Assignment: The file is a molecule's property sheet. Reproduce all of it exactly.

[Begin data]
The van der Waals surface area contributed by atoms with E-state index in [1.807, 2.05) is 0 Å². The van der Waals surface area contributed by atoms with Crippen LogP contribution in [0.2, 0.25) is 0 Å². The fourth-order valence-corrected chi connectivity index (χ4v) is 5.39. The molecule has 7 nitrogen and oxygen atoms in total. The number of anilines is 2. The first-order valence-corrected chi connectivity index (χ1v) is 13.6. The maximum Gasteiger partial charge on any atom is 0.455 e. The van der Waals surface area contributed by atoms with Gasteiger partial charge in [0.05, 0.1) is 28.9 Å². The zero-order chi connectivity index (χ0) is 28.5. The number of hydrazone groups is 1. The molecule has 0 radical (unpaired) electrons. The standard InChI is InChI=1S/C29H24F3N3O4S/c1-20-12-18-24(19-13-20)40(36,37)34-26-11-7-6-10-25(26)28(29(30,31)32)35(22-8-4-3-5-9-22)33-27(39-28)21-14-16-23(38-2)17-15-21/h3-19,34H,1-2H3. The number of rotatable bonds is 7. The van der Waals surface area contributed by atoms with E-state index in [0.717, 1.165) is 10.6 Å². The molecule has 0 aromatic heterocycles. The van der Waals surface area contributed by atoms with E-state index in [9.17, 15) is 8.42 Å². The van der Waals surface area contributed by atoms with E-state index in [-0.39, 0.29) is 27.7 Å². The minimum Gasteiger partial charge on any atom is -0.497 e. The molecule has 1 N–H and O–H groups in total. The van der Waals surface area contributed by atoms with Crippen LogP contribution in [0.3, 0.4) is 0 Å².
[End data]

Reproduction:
The van der Waals surface area contributed by atoms with E-state index in [1.807, 2.05) is 0 Å². The van der Waals surface area contributed by atoms with Crippen LogP contribution in [0.2, 0.25) is 0 Å². The fourth-order valence-corrected chi connectivity index (χ4v) is 5.39. The molecule has 7 nitrogen and oxygen atoms in total. The number of anilines is 2. The first-order valence-corrected chi connectivity index (χ1v) is 13.6. The maximum Gasteiger partial charge on any atom is 0.455 e. The van der Waals surface area contributed by atoms with Gasteiger partial charge in [0.05, 0.1) is 28.9 Å². The zero-order chi connectivity index (χ0) is 28.5. The number of hydrazone groups is 1. The molecule has 0 radical (unpaired) electrons. The standard InChI is InChI=1S/C29H24F3N3O4S/c1-20-12-18-24(19-13-20)40(36,37)34-26-11-7-6-10-25(26)28(29(30,31)32)35(22-8-4-3-5-9-22)33-27(39-28)21-14-16-23(38-2)17-15-21/h3-19,34H,1-2H3. The number of rotatable bonds is 7. The van der Waals surface area contributed by atoms with E-state index in [0.717, 1.165) is 10.6 Å². The molecule has 0 aromatic heterocycles. The van der Waals surface area contributed by atoms with E-state index in [9.17, 15) is 8.42 Å². The van der Waals surface area contributed by atoms with E-state index in [-0.39, 0.29) is 27.7 Å². The minimum Gasteiger partial charge on any atom is -0.497 e. The molecule has 1 N–H and O–H groups in total. The van der Waals surface area contributed by atoms with Crippen LogP contribution in [0.3, 0.4) is 0 Å².